Roy Masters from ‘How To Be At Peace With Your Problems’
Through knowledge of all kinds we attempt to justify ourselves and escape from our inadequate feelings. These inferior feelings come entirely out of our bad reactions to life, and our foolish attempts to compensate for this weakness, instead of correcting it.
Unfortunately, most people who seem to be immensely religious, good, successful, or superior on the surface are, in reality, failures of the kind described. They have missed the delicate mark of Truth, and they continue to miss the boat in their futile labors towards compensation, instead of correction.
In other words, we tend to feel our weakness when we become upset and impatient. Instead of being able to see our weakness and search for the answer, we refuse to admit this error, and that we are wrong. In that moment of error, our ego refuses to own up to weakness, proceeding to justify the act, or to manufacture a new concept or condition of its own making, in order to prove to itself that it is not weak.
The compensation for our lack of true virtue is our hunger to gather religious data.
People are always trying to prove something to themselves. They shall always be doing this, because whatever proof they gather will soon be eroded by that uncorrected error when they are faced with another trial that will bring out the thistles and thorns of weakness, fear and guilt.
The religious fanatic is observed Piously massaging wordy scriptures back into his mind through poetic sermons.
It is the little, unexpected moments of Truth that are most precious to, and for, real life. Love and virtue are not grown in one moment; they are developed from the little seed. Grace and character unfold like flowers in those myriads of little, patient, moments-of-kindness that no one really sees.
“Weakness and evil spring up in us when we fail to meet life properly in each little moment of grace.”
In a similar way, weakness and evil spring up in us when we fail to meet life properly in each little moment of grace.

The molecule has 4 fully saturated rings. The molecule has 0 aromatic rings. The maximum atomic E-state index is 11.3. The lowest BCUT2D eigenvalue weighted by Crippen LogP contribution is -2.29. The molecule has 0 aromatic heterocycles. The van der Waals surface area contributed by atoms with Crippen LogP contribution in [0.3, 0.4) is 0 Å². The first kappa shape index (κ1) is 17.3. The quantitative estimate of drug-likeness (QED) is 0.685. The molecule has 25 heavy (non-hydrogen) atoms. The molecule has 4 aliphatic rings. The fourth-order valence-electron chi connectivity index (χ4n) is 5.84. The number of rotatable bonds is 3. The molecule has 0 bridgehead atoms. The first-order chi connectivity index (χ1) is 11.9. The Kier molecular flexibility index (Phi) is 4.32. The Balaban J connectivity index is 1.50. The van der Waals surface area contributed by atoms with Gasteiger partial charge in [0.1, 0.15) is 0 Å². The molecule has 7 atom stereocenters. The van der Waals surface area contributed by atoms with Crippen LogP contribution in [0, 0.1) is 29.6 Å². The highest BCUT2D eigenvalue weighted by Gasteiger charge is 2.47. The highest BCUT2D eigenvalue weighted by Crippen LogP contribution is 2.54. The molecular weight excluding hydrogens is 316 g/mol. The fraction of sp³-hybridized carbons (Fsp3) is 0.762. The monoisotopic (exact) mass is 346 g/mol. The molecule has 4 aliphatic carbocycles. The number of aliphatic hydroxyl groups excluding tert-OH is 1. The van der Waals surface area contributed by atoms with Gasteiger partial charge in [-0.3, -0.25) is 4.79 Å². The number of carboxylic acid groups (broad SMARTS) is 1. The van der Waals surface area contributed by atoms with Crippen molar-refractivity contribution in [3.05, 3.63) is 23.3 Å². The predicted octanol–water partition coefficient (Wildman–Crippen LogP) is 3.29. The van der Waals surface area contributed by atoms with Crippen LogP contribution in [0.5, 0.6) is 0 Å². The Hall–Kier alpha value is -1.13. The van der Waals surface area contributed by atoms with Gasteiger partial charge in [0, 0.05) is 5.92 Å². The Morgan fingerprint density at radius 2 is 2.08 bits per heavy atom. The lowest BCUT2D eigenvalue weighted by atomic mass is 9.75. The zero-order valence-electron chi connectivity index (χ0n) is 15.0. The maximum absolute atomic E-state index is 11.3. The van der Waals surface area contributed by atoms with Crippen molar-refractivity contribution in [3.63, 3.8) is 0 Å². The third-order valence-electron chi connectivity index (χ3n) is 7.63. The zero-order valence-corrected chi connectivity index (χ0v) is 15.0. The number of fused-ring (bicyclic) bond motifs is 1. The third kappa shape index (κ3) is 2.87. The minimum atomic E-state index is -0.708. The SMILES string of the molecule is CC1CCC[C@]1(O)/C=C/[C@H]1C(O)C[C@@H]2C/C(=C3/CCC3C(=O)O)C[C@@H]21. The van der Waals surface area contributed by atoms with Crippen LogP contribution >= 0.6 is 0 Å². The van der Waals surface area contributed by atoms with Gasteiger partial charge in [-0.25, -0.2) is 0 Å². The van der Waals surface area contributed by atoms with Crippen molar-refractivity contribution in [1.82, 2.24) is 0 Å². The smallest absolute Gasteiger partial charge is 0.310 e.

The confusion grows more ripe through our excuses, and the many attempts to prove our own righteousness. The witness to our weakness is the inward Presence, ever-present, who gives us conscience, guilt and fear.
We have a growing fear because of guilt; we have a growing guilt because of conscience; we have a growing conscience because of Presence—and more of all these things because of unrepentant excuse-making!—and that is the persecution of the soul.
Fortunately, the fear will be quenched when we learn to live out of the excitement of what our repentant conscience will one day perceive.
When we fail to meet life correctly, on time, we all feel guilty, inadequate and afraid. Then comes the pageant of thoughts and plans with which to prove our righteousness, which is only greater unrighteousness, leading to newer and bigger blunders in each precious moment.
Some interesting attempts at compensation for all this may be seen in methods used by: (l) overprotective mothers, (2) those brave souls who seem to accomplish daring feats, and (3) bullies and dictators.
Now, how can over-protective mothers, brave men, cowards and dictators all be included in one category?
The thing which they have in common is their creation of a danger that is not really present. They create their hallucinatory dangers so that they might retrieve, in a sense, their lost courage.
In other words, they are creating situations which they think, in their hearts, they have the capacity to meet; in which they might claim back a semblance of that true virtue which —without wisdom—they have lost only moments before.